Protections for DC Residents as Public Health Emergency Ends
A few days ago we found out that the Mayor did not plan to extend the public health emergency after it expires on July 25. The public health emergency includes key protections for DC residents, including the moratorium on evictions, the ban on utility shutoffs, the freeze on rent hikes for tenants and businesses, consumer protections, and more. During Tuesday’s legislative session the Council voted unanimously to implement protections for DC residents as the public health emergency ends when it comes to their rent, utilities, and evictions.
A freeze on rent hikes for tenants and businesses until January 1, 2022. This is important given how many DC families would have faced rent hikes this summer, and the many businesses still struggling to recover that cannot afford for their rent to rise.
No utility shutoffs for residents until October 12. Under this law all DC residents will continue to be protected from utility shutoffs until October 12. Starting October 12, utility companies can shut off utilities for residents who owe more than $600, but they must give at least 60 days advance notice, provide information about payment assistance programs, and turn utilities back on if the resident enters a payment plan and makes at least a $10 payment.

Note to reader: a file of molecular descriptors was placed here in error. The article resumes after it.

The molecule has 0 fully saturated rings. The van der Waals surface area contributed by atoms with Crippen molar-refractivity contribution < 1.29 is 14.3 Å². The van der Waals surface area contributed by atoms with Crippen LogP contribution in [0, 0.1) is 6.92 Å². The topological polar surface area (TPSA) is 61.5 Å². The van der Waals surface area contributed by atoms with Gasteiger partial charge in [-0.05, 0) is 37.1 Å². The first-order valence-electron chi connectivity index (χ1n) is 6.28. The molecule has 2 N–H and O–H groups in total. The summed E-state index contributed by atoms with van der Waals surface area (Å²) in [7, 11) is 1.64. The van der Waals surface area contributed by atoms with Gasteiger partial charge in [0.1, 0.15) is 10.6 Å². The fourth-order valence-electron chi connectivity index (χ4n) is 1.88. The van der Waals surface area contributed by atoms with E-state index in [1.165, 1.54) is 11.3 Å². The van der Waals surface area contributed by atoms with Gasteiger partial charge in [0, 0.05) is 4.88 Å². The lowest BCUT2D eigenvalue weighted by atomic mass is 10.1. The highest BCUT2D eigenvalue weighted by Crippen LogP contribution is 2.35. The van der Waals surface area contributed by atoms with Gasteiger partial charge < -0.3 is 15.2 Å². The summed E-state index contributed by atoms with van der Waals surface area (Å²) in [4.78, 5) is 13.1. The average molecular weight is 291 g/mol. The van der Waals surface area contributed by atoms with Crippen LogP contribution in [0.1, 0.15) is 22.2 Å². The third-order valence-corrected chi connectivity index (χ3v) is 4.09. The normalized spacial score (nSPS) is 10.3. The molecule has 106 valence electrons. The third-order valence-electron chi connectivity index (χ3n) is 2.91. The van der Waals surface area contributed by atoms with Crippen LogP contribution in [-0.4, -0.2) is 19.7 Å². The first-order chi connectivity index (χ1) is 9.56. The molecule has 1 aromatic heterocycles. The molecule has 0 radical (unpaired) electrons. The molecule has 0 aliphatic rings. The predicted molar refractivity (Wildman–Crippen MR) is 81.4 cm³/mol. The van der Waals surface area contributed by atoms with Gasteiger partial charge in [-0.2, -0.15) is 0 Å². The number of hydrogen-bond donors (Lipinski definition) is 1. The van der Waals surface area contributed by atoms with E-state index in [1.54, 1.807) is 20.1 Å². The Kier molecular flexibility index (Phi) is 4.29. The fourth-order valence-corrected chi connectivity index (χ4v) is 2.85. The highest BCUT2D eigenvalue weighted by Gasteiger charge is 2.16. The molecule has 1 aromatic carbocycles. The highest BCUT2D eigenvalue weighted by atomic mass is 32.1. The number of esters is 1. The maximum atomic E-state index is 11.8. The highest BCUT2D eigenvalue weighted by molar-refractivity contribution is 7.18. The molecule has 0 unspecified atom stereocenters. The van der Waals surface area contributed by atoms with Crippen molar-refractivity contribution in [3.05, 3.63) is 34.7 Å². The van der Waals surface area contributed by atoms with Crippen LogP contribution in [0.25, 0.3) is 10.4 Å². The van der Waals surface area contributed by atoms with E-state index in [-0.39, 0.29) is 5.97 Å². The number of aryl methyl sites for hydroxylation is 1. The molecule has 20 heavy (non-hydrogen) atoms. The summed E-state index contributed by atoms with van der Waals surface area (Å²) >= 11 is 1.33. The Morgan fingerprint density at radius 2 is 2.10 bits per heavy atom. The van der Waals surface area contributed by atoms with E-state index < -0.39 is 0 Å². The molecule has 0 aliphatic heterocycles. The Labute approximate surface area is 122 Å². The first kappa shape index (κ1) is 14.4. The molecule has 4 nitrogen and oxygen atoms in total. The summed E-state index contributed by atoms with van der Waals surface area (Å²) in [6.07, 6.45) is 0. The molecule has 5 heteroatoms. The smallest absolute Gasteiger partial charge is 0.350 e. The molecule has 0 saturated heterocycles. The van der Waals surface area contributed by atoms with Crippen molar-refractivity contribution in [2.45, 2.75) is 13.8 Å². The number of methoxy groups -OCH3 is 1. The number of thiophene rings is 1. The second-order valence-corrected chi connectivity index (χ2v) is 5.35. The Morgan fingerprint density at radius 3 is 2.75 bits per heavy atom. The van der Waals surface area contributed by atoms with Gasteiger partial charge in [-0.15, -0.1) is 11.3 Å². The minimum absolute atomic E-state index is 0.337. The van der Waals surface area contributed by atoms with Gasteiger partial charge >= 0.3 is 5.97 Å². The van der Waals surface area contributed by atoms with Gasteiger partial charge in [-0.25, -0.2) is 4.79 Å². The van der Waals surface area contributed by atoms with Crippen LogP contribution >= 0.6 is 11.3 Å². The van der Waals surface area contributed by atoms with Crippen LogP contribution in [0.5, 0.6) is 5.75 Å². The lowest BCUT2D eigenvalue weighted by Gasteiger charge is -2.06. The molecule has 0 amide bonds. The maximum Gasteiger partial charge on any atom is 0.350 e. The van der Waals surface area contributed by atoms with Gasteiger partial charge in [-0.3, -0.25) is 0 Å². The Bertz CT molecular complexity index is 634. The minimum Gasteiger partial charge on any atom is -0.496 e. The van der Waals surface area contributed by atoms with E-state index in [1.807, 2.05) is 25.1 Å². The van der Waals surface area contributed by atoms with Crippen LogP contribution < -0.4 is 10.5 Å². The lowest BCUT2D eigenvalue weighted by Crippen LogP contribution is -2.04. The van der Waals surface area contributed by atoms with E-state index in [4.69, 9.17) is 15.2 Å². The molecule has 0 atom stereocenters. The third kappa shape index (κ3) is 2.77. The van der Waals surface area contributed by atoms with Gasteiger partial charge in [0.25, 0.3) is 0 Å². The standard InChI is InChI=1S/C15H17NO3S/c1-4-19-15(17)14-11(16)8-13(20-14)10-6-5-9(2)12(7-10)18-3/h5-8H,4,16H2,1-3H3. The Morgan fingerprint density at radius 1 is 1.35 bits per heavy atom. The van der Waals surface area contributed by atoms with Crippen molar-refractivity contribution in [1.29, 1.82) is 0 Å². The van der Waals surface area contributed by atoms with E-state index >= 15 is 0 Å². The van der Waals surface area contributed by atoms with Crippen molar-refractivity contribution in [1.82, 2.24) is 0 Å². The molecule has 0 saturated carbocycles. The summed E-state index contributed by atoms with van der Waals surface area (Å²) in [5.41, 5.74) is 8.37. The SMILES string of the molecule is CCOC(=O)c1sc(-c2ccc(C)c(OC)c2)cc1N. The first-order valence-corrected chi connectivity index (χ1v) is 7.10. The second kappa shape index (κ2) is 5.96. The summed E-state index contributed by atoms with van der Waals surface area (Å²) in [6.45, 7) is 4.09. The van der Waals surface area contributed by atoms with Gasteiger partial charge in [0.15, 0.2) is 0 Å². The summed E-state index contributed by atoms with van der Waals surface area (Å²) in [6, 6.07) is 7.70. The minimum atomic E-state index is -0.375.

No utility shutoffs for low-income residents until at least February 2022. Low-income residents have extra protection from utility shutoffs until at least February 2022. Until then utility companies are not permitted to shut off utilities for customers who are recipients of public assistance programs like SNAP, TANF, LIHEAP, STAY DC, UDP, CAP, Medicaid, or Alliance (DC’s health care program for immigrants).
STAY DC can cover your water, gas, and electricity bills, and Internet soon too. You can already cover all of your water, gas, and electricity bills through STAY DC, but the bill also requires for STAY DC to expand its benefits to cover some Internet bills as well by August 9. Beyond STAY DC, here are other programs to help cover your water, gas, and electricity bills.
The city has to contact residents on social services programs about STAY DC. DC residents who are already signed up for social services programs are likely to also need support from STAY DC. The city will be required to share resources about STAY DC with residents who receive unemployment benefits, emergency rental assistance, Medicaid or Alliance benefits, LIHEAP, SNAP, or TANF.